Let’s say your friend bought a $100,000 Rolls Royce. It meets her expectations as a quality automobile. Another friend buys a $6,600 Yugo. It meets his expectations and so is defined as a quality purchase.

You do not compare car to car. You compare the car to the expectations of customers. If it conforms, it is a quality purchase. It is the same for the people who report to you.

Take the fictional Susan. She helps people, has a positive attitude, the respect of her co-workers and a 100% quality score. Then there is the fictional Mark in the same department. He performs his work when he feels like it, expects help but doesn’t offer it, says, "That’s not fair" a lot, and nobody wants to work with him.

Which one is meeting expectations set for the job? Is it fair and consistent to tell Susan what you like about her performance and to instruct Mark to improve his performance? The bottom line is you compare the person with the expectations of the job, not with each other. Expectations can be set with two words that have been the most misused in the last 30 years, "IF" and "THEN".

The way it should work is, "IF you show up for work, THEN we will give you a paycheck." Don’t switch them or you end up with "IF we give you a paycheck, THEN will you show up for work?"

A Motivation Quiz

Why do some people exceed expectations and others do not? They are often more motivated. You cannot motivate another person. Each human being can only motivate himself or herself. However, you can coach them to be motivated. How do you know if you have a motivated person working for you? Ask them:
  1. How are you doing on your job?
  2. How do you know that’s how you’re doing?
  3. When was the last time you messed up on the job?
  4. How do you know that’s how you messed up?

Motivated and unmotivated people will give similar answers to questions 1 and 3. Both questions are setup to the questions that follow. When asked, "How do you know that’s how you’re doing?" motivated people will have specific answers and a grasp of where they stand. An unmotivated person feels all is okay if they hear nothing. The only way they know they’re doing wrong is when somebody else tells them.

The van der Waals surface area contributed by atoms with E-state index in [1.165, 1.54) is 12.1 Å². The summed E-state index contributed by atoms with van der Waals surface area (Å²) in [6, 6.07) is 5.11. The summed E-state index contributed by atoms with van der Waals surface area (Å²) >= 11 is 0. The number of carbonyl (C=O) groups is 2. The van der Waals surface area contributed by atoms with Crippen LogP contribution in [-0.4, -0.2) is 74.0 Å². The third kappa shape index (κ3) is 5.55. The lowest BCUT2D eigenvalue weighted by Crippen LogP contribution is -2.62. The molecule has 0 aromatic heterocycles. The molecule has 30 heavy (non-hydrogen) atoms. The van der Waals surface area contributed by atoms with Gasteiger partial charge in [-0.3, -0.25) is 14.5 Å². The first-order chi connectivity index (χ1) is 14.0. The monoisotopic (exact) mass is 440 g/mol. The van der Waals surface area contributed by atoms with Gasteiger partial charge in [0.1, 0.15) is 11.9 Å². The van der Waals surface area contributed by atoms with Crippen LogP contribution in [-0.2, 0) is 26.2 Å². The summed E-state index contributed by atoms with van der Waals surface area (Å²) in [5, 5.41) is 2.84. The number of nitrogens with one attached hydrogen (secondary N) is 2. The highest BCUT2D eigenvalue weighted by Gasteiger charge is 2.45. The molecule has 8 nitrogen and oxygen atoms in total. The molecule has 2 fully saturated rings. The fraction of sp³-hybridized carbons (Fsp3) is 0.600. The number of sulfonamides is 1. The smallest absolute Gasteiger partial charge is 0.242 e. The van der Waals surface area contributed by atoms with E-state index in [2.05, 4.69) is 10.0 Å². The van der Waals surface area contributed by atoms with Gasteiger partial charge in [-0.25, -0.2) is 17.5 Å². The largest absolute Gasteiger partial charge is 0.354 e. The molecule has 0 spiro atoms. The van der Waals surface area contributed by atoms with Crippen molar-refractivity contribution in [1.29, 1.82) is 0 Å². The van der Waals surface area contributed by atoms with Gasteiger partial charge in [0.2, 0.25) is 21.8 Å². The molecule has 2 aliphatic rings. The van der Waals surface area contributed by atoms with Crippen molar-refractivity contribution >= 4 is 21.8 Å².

To the question, "How do you know that’s how you messed up," motivated people will answer something specific. Motivated people know exactly when what they’re doing is right or wrong. The unmotivated do not seem to understand unless someone tells them. Unmotivated people have no self-control system, and that is the basis of motivation. Define expectations for them, because a human being can’t be motivated if they don’t know what is expected. Then give your workers a way to measure their success.

Behavioral Types

There are three types of people who make mistakes:
  1. The Accidental Violator who says she is sorry and fixes the problem.
  2. Limit Testers. When you stop them from one violation, they try another. Accidental Violators will turn into Limit Testers if you do not do anything about the mistake when it first happens. But you can’t solve the problem until you get them to own the problem. Talk to them when they make a mistake. Then thank them when it is solved. Be sure to check that it is solved. You have to close the loop. Timing and follow-up are important. If an employee is absent Thursday, talk to him Friday. Don’t wait until the violation happens again.
  3. The Outlaw. Their activities are illegal - forging documents, lying, stealing, and verbally or physically abusing customers, sabotaging machinery. Do not spend time and money to rehabilitate these people. If you don’t get rid of them, they’ll bring in friends to work there. In one operation where we were called in, 50% of the employees were Outlaws, because nobody did anything about it when there were only one or two. Do one of two things: make is so tough legally they will leave or allow them to self-destruct. Of course, you should assist people with mental, drug or alcohol problems in getting help.

In Conclusion


It’s time to get tough, take charge, and deal with marginal performers. Coach, don’t counsel. Set expectations. Learn how to deal with the Accidental Violators, the Limit Testers and the Outlaws. And above all, learn the three important numbers in business management: 8 (honesty), 10 (consistency) and 12 (specificity).